News is what the public wants to read about. It has to be put before them briefly so that they will read it, clearly so that they will understand it, picturesquely so that they will remember it, and above all accurately so that they will be guided by it.
The aims of news journalism are to inform the public and to give them a voice in society. This can be done through the press in the form of newspapers, radio, television and online. Democracies depend on an informed citizenry. The press is often referred to as the oxygen of democracy. Without a free press, democracy cannot survive.
Some criteria for selecting news stories include impact (how many people will be affected), proximity (does the story involve people from the local community), controversy or conflict, and prominence (is a well-known person involved). Surprise is also a significant factor in many papers, particularly red-top newspapers. In general, the more sensational the story the more likely it will be to make front pages.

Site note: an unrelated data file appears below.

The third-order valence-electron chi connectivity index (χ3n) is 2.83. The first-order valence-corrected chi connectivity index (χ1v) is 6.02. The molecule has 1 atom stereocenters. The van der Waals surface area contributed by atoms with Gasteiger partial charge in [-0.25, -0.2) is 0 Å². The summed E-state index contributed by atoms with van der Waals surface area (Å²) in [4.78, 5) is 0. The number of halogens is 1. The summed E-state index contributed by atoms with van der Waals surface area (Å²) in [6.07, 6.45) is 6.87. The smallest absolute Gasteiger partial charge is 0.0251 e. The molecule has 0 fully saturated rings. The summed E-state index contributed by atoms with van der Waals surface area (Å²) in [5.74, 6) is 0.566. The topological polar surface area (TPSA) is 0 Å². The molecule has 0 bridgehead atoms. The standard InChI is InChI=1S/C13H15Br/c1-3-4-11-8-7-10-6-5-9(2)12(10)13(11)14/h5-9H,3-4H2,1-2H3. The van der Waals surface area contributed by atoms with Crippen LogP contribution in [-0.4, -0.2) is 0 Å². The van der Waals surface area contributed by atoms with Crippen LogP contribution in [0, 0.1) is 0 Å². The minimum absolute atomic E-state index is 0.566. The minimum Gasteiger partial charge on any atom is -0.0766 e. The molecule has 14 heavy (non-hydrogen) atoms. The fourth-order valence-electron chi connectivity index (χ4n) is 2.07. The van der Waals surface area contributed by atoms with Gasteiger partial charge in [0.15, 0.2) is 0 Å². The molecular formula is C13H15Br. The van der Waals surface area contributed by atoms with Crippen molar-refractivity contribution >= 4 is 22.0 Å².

When writing a news story, keep in mind that the audience will be tired of hearing about things that happened a week ago. Focus on the latest news and events. If something big is happening, try to break the story first so that you can get a scoop. Having a strong lead is essential, and the best way to achieve this is to interview people who are involved. Also, try to include quotes from a variety of sources so that your article is more rounded and interesting.